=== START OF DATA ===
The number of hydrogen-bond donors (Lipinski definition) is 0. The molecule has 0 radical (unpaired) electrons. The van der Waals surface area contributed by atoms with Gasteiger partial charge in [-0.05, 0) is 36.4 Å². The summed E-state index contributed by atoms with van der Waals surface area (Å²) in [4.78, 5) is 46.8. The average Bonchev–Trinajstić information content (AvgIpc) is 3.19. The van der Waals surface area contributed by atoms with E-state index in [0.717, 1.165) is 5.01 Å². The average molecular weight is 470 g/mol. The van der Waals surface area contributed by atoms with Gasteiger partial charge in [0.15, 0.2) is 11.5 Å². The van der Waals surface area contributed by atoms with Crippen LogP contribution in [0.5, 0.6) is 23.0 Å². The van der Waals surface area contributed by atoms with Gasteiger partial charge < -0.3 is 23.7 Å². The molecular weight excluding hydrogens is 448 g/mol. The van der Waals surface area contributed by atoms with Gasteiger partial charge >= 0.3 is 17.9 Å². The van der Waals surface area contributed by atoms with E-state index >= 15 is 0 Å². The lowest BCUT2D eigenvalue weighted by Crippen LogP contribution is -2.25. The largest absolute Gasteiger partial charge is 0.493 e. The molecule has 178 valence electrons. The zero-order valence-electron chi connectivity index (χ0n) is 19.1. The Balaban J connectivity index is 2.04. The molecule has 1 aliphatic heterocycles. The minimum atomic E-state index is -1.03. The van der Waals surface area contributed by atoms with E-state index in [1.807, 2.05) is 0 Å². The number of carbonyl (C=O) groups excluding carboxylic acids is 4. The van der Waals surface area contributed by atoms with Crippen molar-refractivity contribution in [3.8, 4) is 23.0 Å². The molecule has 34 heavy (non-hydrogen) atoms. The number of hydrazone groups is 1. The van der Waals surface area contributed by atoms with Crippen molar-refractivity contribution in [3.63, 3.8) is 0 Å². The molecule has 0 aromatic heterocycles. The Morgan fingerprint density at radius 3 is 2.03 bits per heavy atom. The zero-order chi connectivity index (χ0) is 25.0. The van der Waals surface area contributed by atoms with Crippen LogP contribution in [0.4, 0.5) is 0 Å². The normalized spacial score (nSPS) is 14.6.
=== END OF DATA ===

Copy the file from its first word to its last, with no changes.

The number of hydrogen-bond donors (Lipinski definition) is 0. The molecule has 0 radical (unpaired) electrons. The van der Waals surface area contributed by atoms with Gasteiger partial charge in [-0.05, 0) is 36.4 Å². The summed E-state index contributed by atoms with van der Waals surface area (Å²) in [4.78, 5) is 46.8. The average Bonchev–Trinajstić information content (AvgIpc) is 3.19. The van der Waals surface area contributed by atoms with E-state index in [0.717, 1.165) is 5.01 Å². The average molecular weight is 470 g/mol. The van der Waals surface area contributed by atoms with Gasteiger partial charge in [0.15, 0.2) is 11.5 Å². The van der Waals surface area contributed by atoms with Crippen LogP contribution in [0.5, 0.6) is 23.0 Å². The van der Waals surface area contributed by atoms with Gasteiger partial charge < -0.3 is 23.7 Å². The molecular weight excluding hydrogens is 448 g/mol. The van der Waals surface area contributed by atoms with Gasteiger partial charge >= 0.3 is 17.9 Å². The van der Waals surface area contributed by atoms with E-state index >= 15 is 0 Å². The lowest BCUT2D eigenvalue weighted by Crippen LogP contribution is -2.25. The largest absolute Gasteiger partial charge is 0.493 e. The molecule has 178 valence electrons. The zero-order valence-electron chi connectivity index (χ0n) is 19.1. The Balaban J connectivity index is 2.04. The molecule has 1 aliphatic heterocycles. The minimum atomic E-state index is -1.03. The van der Waals surface area contributed by atoms with E-state index in [1.807, 2.05) is 0 Å². The number of carbonyl (C=O) groups excluding carboxylic acids is 4. The van der Waals surface area contributed by atoms with Crippen molar-refractivity contribution in [3.8, 4) is 23.0 Å². The molecule has 34 heavy (non-hydrogen) atoms. The number of hydrazone groups is 1. The van der Waals surface area contributed by atoms with Crippen molar-refractivity contribution in [3.63, 3.8) is 0 Å². The molecule has 0 aromatic heterocycles. The Morgan fingerprint density at radius 3 is 2.03 bits per heavy atom. The zero-order chi connectivity index (χ0) is 25.0. The van der Waals surface area contributed by atoms with Crippen LogP contribution in [0.4, 0.5) is 0 Å². The normalized spacial score (nSPS) is 14.6.